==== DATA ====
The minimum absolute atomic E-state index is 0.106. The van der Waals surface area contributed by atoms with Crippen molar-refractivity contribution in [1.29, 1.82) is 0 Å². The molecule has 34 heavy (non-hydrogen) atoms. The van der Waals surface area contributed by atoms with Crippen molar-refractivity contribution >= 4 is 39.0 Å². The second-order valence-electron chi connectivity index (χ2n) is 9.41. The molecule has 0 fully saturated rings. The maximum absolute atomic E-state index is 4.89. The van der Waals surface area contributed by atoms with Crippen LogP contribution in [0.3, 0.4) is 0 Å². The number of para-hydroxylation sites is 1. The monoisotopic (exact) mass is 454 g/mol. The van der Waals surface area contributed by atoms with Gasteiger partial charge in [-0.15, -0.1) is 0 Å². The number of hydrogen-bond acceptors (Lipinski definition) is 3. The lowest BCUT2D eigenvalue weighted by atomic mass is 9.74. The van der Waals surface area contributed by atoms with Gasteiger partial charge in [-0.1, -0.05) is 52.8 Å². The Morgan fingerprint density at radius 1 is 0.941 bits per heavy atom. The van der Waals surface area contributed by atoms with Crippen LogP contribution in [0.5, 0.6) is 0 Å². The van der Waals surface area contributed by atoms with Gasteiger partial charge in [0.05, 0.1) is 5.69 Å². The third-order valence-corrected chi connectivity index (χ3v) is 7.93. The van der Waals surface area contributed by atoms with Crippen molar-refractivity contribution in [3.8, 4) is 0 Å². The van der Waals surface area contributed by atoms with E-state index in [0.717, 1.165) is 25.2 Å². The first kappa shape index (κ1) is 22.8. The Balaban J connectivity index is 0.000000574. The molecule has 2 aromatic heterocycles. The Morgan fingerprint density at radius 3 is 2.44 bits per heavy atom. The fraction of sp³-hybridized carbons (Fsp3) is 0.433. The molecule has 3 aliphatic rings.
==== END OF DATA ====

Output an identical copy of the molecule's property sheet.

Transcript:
The minimum absolute atomic E-state index is 0.106. The van der Waals surface area contributed by atoms with Crippen molar-refractivity contribution in [1.29, 1.82) is 0 Å². The molecule has 34 heavy (non-hydrogen) atoms. The van der Waals surface area contributed by atoms with Crippen molar-refractivity contribution >= 4 is 39.0 Å². The second-order valence-electron chi connectivity index (χ2n) is 9.41. The molecule has 0 fully saturated rings. The maximum absolute atomic E-state index is 4.89. The van der Waals surface area contributed by atoms with Crippen LogP contribution in [0.3, 0.4) is 0 Å². The number of para-hydroxylation sites is 1. The monoisotopic (exact) mass is 454 g/mol. The van der Waals surface area contributed by atoms with Gasteiger partial charge in [-0.15, -0.1) is 0 Å². The number of hydrogen-bond acceptors (Lipinski definition) is 3. The lowest BCUT2D eigenvalue weighted by atomic mass is 9.74. The van der Waals surface area contributed by atoms with Gasteiger partial charge in [-0.1, -0.05) is 52.8 Å². The Morgan fingerprint density at radius 1 is 0.941 bits per heavy atom. The van der Waals surface area contributed by atoms with Crippen LogP contribution in [0.5, 0.6) is 0 Å². The van der Waals surface area contributed by atoms with Gasteiger partial charge in [0.05, 0.1) is 5.69 Å². The third-order valence-corrected chi connectivity index (χ3v) is 7.93. The van der Waals surface area contributed by atoms with Crippen molar-refractivity contribution in [3.8, 4) is 0 Å². The van der Waals surface area contributed by atoms with E-state index in [0.717, 1.165) is 25.2 Å². The first kappa shape index (κ1) is 22.8. The Balaban J connectivity index is 0.000000574. The molecule has 2 aromatic heterocycles. The Morgan fingerprint density at radius 3 is 2.44 bits per heavy atom. The fraction of sp³-hybridized carbons (Fsp3) is 0.433. The molecule has 3 aliphatic rings.